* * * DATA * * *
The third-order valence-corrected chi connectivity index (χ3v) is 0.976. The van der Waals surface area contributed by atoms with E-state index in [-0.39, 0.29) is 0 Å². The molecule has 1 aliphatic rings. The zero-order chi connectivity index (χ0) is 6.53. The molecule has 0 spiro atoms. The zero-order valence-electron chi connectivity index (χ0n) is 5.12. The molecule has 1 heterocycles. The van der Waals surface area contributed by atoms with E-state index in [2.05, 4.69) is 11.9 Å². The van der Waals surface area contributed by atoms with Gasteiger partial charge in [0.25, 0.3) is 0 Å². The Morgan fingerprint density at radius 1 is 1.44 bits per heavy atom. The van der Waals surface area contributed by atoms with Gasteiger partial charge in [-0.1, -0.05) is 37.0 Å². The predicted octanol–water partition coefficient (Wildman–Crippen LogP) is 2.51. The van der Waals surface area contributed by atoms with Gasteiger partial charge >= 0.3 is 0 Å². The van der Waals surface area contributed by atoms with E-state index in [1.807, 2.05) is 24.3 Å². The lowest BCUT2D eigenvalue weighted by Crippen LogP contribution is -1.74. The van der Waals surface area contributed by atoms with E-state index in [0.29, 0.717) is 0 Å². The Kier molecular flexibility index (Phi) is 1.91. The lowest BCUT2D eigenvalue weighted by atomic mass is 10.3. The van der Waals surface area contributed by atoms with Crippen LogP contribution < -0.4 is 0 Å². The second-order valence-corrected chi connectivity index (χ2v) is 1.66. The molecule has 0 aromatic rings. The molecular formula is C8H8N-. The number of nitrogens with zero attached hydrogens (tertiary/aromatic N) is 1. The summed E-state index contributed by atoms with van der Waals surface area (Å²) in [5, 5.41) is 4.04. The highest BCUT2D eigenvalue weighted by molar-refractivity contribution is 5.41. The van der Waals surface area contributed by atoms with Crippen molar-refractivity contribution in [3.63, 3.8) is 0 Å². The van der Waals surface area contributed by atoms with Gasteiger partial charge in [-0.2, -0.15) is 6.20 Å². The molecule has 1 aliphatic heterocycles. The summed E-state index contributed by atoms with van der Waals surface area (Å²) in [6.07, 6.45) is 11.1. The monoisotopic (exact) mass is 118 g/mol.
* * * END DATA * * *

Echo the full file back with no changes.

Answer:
The third-order valence-corrected chi connectivity index (χ3v) is 0.976. The van der Waals surface area contributed by atoms with E-state index in [-0.39, 0.29) is 0 Å². The molecule has 1 aliphatic rings. The zero-order chi connectivity index (χ0) is 6.53. The molecule has 0 spiro atoms. The zero-order valence-electron chi connectivity index (χ0n) is 5.12. The molecule has 1 heterocycles. The van der Waals surface area contributed by atoms with E-state index in [2.05, 4.69) is 11.9 Å². The van der Waals surface area contributed by atoms with Gasteiger partial charge in [0.25, 0.3) is 0 Å². The Morgan fingerprint density at radius 1 is 1.44 bits per heavy atom. The van der Waals surface area contributed by atoms with Gasteiger partial charge in [-0.1, -0.05) is 37.0 Å². The predicted octanol–water partition coefficient (Wildman–Crippen LogP) is 2.51. The van der Waals surface area contributed by atoms with Gasteiger partial charge >= 0.3 is 0 Å². The van der Waals surface area contributed by atoms with E-state index in [1.807, 2.05) is 24.3 Å². The lowest BCUT2D eigenvalue weighted by Crippen LogP contribution is -1.74. The van der Waals surface area contributed by atoms with E-state index in [0.29, 0.717) is 0 Å². The Kier molecular flexibility index (Phi) is 1.91. The lowest BCUT2D eigenvalue weighted by atomic mass is 10.3. The van der Waals surface area contributed by atoms with Crippen LogP contribution < -0.4 is 0 Å². The second-order valence-corrected chi connectivity index (χ2v) is 1.66. The molecule has 0 aromatic rings. The molecular formula is C8H8N-. The number of nitrogens with zero attached hydrogens (tertiary/aromatic N) is 1. The summed E-state index contributed by atoms with van der Waals surface area (Å²) in [5, 5.41) is 4.04. The highest BCUT2D eigenvalue weighted by molar-refractivity contribution is 5.41. The van der Waals surface area contributed by atoms with Crippen molar-refractivity contribution in [3.63, 3.8) is 0 Å². The van der Waals surface area contributed by atoms with Gasteiger partial charge in [-0.2, -0.15) is 6.20 Å². The molecule has 1 aliphatic heterocycles. The summed E-state index contributed by atoms with van der Waals surface area (Å²) in [6.07, 6.45) is 11.1. The monoisotopic (exact) mass is 118 g/mol.